Sir Roundel' Palmer and Sir Hugh Cairns have given it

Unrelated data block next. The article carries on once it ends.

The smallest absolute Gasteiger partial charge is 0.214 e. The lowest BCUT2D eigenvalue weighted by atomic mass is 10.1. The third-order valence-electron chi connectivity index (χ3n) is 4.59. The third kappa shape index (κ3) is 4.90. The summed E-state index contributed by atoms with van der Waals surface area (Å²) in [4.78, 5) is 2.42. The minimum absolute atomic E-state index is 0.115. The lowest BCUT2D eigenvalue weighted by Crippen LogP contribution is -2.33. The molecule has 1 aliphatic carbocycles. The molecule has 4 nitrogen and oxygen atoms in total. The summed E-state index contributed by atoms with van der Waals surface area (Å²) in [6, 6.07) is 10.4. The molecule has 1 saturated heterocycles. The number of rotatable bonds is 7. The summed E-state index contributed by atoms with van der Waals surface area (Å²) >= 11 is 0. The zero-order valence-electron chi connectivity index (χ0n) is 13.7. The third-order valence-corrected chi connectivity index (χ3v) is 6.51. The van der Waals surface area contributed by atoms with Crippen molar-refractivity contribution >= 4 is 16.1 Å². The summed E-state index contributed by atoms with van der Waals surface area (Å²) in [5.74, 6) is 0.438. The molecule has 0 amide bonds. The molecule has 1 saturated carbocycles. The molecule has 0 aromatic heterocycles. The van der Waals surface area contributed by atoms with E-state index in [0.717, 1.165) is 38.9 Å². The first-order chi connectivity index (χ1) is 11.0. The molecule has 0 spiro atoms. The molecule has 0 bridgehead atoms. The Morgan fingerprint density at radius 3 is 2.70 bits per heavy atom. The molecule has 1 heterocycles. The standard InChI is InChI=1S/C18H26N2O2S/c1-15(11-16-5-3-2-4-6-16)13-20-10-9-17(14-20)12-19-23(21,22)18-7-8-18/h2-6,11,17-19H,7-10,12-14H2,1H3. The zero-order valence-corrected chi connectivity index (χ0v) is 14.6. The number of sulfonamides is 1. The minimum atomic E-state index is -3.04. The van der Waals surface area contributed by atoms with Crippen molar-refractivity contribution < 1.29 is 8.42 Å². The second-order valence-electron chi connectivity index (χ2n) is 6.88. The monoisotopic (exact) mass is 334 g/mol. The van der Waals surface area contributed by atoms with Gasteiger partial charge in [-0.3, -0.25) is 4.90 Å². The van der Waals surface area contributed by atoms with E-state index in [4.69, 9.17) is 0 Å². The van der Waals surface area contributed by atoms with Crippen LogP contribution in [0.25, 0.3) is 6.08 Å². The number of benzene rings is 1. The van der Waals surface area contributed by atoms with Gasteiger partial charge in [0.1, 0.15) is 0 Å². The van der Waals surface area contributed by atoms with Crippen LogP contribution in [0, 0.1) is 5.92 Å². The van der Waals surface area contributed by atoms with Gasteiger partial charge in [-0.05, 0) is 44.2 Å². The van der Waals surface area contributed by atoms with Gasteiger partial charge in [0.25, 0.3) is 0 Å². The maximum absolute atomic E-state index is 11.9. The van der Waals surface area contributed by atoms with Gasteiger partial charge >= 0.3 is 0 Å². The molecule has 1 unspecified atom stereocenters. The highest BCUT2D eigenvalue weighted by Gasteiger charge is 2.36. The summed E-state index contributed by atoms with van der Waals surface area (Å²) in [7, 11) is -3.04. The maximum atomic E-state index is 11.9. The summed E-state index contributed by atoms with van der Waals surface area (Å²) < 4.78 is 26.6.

as their opinion that the obedience which the clergy owe to a judg- ment of the Privy Council attaches only to the decree made, and not to any reasons given for that decree, even though they may be made public. They are bound, that is, not to resist the reinstate- ment of Dr. Williams and Mr. Wilson in the rights to which the decree restores them, but have no duties, intellectual or otherwise,- towards the reasoning of the judginent. It is, therefore, clearly open to them to sign the Oxford declaration, or any other number of supernumerary articles, and if they had chosen to agree upon thirty-nine new ones instead of two, Prey would have had every right to exercise that delightful privilege. The success of this little venture may lead to more of the like kind,—a Cambridge, a Dublin, and a Durham declaration perhaps at the least,—till a clergyman's orthodoxy comes to be ganged by the number not of his "works of supererogation," which are condemned by our Church, but of his articles of supererogation, which appear to be encouraged by it, and, as modern phylacteries, will introduce him to favonsahle notice bethin this world and the next.